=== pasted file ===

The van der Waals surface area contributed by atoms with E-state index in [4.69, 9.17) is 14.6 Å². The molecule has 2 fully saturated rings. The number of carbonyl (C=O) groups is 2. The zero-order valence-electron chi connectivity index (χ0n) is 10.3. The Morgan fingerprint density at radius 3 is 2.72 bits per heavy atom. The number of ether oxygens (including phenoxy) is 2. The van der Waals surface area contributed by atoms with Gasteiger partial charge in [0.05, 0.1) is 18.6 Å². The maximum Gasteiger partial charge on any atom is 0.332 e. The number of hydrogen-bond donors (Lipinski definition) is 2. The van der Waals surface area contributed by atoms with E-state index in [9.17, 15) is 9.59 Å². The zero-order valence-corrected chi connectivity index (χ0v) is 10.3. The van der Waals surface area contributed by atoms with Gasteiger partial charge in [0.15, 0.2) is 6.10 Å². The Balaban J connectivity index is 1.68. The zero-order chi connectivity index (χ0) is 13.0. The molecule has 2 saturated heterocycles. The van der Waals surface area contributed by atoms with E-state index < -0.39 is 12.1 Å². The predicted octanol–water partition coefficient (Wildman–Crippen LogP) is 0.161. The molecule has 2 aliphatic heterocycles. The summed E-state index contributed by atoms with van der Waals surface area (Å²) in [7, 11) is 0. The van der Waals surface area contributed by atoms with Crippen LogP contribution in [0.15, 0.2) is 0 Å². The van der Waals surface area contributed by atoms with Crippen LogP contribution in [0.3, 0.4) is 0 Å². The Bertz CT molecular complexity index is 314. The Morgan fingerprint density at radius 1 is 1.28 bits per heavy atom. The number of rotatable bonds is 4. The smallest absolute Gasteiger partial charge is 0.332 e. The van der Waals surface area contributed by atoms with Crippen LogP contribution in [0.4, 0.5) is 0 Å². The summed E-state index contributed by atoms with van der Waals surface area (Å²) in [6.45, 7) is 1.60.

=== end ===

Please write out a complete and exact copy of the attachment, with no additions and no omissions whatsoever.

The van der Waals surface area contributed by atoms with E-state index in [4.69, 9.17) is 14.6 Å². The molecule has 2 fully saturated rings. The number of carbonyl (C=O) groups is 2. The zero-order valence-electron chi connectivity index (χ0n) is 10.3. The Morgan fingerprint density at radius 3 is 2.72 bits per heavy atom. The number of ether oxygens (including phenoxy) is 2. The van der Waals surface area contributed by atoms with Gasteiger partial charge in [0.05, 0.1) is 18.6 Å². The maximum Gasteiger partial charge on any atom is 0.332 e. The number of hydrogen-bond donors (Lipinski definition) is 2. The van der Waals surface area contributed by atoms with E-state index in [9.17, 15) is 9.59 Å². The zero-order valence-corrected chi connectivity index (χ0v) is 10.3. The van der Waals surface area contributed by atoms with Gasteiger partial charge in [0.15, 0.2) is 6.10 Å². The Balaban J connectivity index is 1.68. The zero-order chi connectivity index (χ0) is 13.0. The molecule has 2 saturated heterocycles. The van der Waals surface area contributed by atoms with E-state index < -0.39 is 12.1 Å². The predicted octanol–water partition coefficient (Wildman–Crippen LogP) is 0.161. The molecule has 2 aliphatic heterocycles. The summed E-state index contributed by atoms with van der Waals surface area (Å²) in [7, 11) is 0. The van der Waals surface area contributed by atoms with Crippen LogP contribution in [0.15, 0.2) is 0 Å². The van der Waals surface area contributed by atoms with Crippen LogP contribution in [0.3, 0.4) is 0 Å². The Bertz CT molecular complexity index is 314. The Morgan fingerprint density at radius 1 is 1.28 bits per heavy atom. The number of rotatable bonds is 4. The smallest absolute Gasteiger partial charge is 0.332 e. The van der Waals surface area contributed by atoms with Crippen LogP contribution in [0.4, 0.5) is 0 Å². The summed E-state index contributed by atoms with van der Waals surface area (Å²) in [6.45, 7) is 1.60.